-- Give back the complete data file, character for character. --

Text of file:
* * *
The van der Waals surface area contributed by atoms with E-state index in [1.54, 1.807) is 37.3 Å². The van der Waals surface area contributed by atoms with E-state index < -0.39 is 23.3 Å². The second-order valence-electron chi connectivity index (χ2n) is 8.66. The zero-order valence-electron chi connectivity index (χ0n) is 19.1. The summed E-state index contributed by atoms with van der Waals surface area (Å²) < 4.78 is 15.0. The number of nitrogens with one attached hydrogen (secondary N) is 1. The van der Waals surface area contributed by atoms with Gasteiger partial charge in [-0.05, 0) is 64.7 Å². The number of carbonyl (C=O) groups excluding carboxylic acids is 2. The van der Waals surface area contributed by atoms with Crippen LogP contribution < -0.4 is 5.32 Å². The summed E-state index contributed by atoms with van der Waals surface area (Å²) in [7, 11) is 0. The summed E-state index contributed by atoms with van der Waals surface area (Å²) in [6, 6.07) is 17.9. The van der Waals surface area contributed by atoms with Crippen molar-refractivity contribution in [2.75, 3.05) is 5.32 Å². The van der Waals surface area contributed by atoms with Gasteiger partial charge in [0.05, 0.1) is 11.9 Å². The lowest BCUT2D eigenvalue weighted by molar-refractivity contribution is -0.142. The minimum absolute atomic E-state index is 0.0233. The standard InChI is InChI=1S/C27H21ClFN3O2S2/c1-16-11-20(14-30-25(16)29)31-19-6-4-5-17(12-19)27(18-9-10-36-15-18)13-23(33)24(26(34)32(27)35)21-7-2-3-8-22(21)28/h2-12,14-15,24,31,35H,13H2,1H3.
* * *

The van der Waals surface area contributed by atoms with E-state index in [1.54, 1.807) is 37.3 Å². The van der Waals surface area contributed by atoms with E-state index < -0.39 is 23.3 Å². The second-order valence-electron chi connectivity index (χ2n) is 8.66. The zero-order valence-electron chi connectivity index (χ0n) is 19.1. The summed E-state index contributed by atoms with van der Waals surface area (Å²) < 4.78 is 15.0. The number of nitrogens with one attached hydrogen (secondary N) is 1. The van der Waals surface area contributed by atoms with Gasteiger partial charge in [-0.05, 0) is 64.7 Å². The number of carbonyl (C=O) groups excluding carboxylic acids is 2. The van der Waals surface area contributed by atoms with Crippen LogP contribution < -0.4 is 5.32 Å². The summed E-state index contributed by atoms with van der Waals surface area (Å²) in [7, 11) is 0. The summed E-state index contributed by atoms with van der Waals surface area (Å²) in [6, 6.07) is 17.9. The van der Waals surface area contributed by atoms with Crippen molar-refractivity contribution in [2.75, 3.05) is 5.32 Å². The van der Waals surface area contributed by atoms with Gasteiger partial charge in [0.05, 0.1) is 11.9 Å². The lowest BCUT2D eigenvalue weighted by molar-refractivity contribution is -0.142. The minimum absolute atomic E-state index is 0.0233. The standard InChI is InChI=1S/C27H21ClFN3O2S2/c1-16-11-20(14-30-25(16)29)31-19-6-4-5-17(12-19)27(18-9-10-36-15-18)13-23(33)24(26(34)32(27)35)21-7-2-3-8-22(21)28/h2-12,14-15,24,31,35H,13H2,1H3.